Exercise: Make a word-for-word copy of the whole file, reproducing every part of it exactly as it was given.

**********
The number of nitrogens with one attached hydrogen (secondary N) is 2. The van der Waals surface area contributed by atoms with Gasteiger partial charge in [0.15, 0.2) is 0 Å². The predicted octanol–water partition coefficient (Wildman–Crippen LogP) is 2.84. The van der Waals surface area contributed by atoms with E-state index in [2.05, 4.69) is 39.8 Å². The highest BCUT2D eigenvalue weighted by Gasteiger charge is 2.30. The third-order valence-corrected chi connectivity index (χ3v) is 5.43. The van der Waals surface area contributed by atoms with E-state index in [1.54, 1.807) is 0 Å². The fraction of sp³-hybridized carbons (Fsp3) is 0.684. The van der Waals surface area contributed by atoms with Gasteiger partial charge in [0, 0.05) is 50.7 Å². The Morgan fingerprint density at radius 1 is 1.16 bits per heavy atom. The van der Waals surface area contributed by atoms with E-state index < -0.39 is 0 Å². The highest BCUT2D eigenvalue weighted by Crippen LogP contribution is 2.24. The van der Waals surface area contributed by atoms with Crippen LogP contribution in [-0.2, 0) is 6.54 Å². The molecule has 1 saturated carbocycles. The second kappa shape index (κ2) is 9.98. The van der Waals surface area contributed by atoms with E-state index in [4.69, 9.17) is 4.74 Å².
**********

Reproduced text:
The number of nitrogens with one attached hydrogen (secondary N) is 2. The van der Waals surface area contributed by atoms with Gasteiger partial charge in [0.15, 0.2) is 0 Å². The predicted octanol–water partition coefficient (Wildman–Crippen LogP) is 2.84. The van der Waals surface area contributed by atoms with E-state index in [2.05, 4.69) is 39.8 Å². The highest BCUT2D eigenvalue weighted by Gasteiger charge is 2.30. The third-order valence-corrected chi connectivity index (χ3v) is 5.43. The van der Waals surface area contributed by atoms with E-state index in [1.54, 1.807) is 0 Å². The fraction of sp³-hybridized carbons (Fsp3) is 0.684. The van der Waals surface area contributed by atoms with Gasteiger partial charge in [0, 0.05) is 50.7 Å². The Morgan fingerprint density at radius 1 is 1.16 bits per heavy atom. The van der Waals surface area contributed by atoms with E-state index < -0.39 is 0 Å². The highest BCUT2D eigenvalue weighted by Crippen LogP contribution is 2.24. The van der Waals surface area contributed by atoms with Crippen LogP contribution in [-0.2, 0) is 6.54 Å². The molecule has 1 saturated carbocycles. The second kappa shape index (κ2) is 9.98. The van der Waals surface area contributed by atoms with E-state index in [4.69, 9.17) is 4.74 Å².